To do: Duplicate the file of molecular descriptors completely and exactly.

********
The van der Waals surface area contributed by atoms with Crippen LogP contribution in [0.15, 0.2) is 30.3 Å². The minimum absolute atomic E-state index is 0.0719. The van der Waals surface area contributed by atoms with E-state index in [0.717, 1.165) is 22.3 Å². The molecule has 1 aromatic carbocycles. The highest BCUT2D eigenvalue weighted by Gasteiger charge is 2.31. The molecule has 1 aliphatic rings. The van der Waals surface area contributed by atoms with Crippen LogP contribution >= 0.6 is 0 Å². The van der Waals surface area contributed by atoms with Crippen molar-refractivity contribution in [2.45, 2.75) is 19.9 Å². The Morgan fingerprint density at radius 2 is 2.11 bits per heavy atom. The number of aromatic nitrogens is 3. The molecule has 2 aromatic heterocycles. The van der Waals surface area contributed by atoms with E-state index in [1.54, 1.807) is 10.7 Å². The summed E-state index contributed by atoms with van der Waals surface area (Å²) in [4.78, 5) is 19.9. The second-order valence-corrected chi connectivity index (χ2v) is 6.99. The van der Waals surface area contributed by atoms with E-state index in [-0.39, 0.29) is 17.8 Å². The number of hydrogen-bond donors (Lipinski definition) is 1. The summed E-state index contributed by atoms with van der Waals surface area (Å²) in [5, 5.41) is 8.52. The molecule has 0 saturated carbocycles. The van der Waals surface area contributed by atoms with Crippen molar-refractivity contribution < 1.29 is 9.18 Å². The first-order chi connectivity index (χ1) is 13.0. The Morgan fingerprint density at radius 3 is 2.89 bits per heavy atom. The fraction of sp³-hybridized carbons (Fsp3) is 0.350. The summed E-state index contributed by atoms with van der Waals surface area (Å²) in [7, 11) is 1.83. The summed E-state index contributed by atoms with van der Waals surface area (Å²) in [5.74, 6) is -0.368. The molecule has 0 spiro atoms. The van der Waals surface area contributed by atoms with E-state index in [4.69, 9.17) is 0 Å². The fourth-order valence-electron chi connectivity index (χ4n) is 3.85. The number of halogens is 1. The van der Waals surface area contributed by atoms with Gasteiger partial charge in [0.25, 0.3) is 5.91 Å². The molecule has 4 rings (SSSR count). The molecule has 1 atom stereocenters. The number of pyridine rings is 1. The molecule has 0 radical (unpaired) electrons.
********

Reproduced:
The van der Waals surface area contributed by atoms with Crippen LogP contribution in [0.15, 0.2) is 30.3 Å². The minimum absolute atomic E-state index is 0.0719. The van der Waals surface area contributed by atoms with E-state index in [0.717, 1.165) is 22.3 Å². The molecule has 1 aromatic carbocycles. The highest BCUT2D eigenvalue weighted by Gasteiger charge is 2.31. The molecule has 1 aliphatic rings. The van der Waals surface area contributed by atoms with Crippen LogP contribution >= 0.6 is 0 Å². The van der Waals surface area contributed by atoms with Crippen molar-refractivity contribution in [2.45, 2.75) is 19.9 Å². The Morgan fingerprint density at radius 2 is 2.11 bits per heavy atom. The number of aromatic nitrogens is 3. The molecule has 2 aromatic heterocycles. The van der Waals surface area contributed by atoms with E-state index in [1.54, 1.807) is 10.7 Å². The summed E-state index contributed by atoms with van der Waals surface area (Å²) in [4.78, 5) is 19.9. The second-order valence-corrected chi connectivity index (χ2v) is 6.99. The van der Waals surface area contributed by atoms with E-state index in [-0.39, 0.29) is 17.8 Å². The number of hydrogen-bond donors (Lipinski definition) is 1. The summed E-state index contributed by atoms with van der Waals surface area (Å²) in [5, 5.41) is 8.52. The molecule has 0 saturated carbocycles. The van der Waals surface area contributed by atoms with Crippen molar-refractivity contribution < 1.29 is 9.18 Å². The first-order chi connectivity index (χ1) is 13.0. The Morgan fingerprint density at radius 3 is 2.89 bits per heavy atom. The fraction of sp³-hybridized carbons (Fsp3) is 0.350. The summed E-state index contributed by atoms with van der Waals surface area (Å²) in [7, 11) is 1.83. The summed E-state index contributed by atoms with van der Waals surface area (Å²) in [5.74, 6) is -0.368. The molecule has 0 spiro atoms. The van der Waals surface area contributed by atoms with E-state index in [4.69, 9.17) is 0 Å². The fourth-order valence-electron chi connectivity index (χ4n) is 3.85. The number of halogens is 1. The van der Waals surface area contributed by atoms with Gasteiger partial charge in [0.25, 0.3) is 5.91 Å². The molecule has 4 rings (SSSR count). The molecule has 1 atom stereocenters. The number of pyridine rings is 1. The molecule has 0 radical (unpaired) electrons.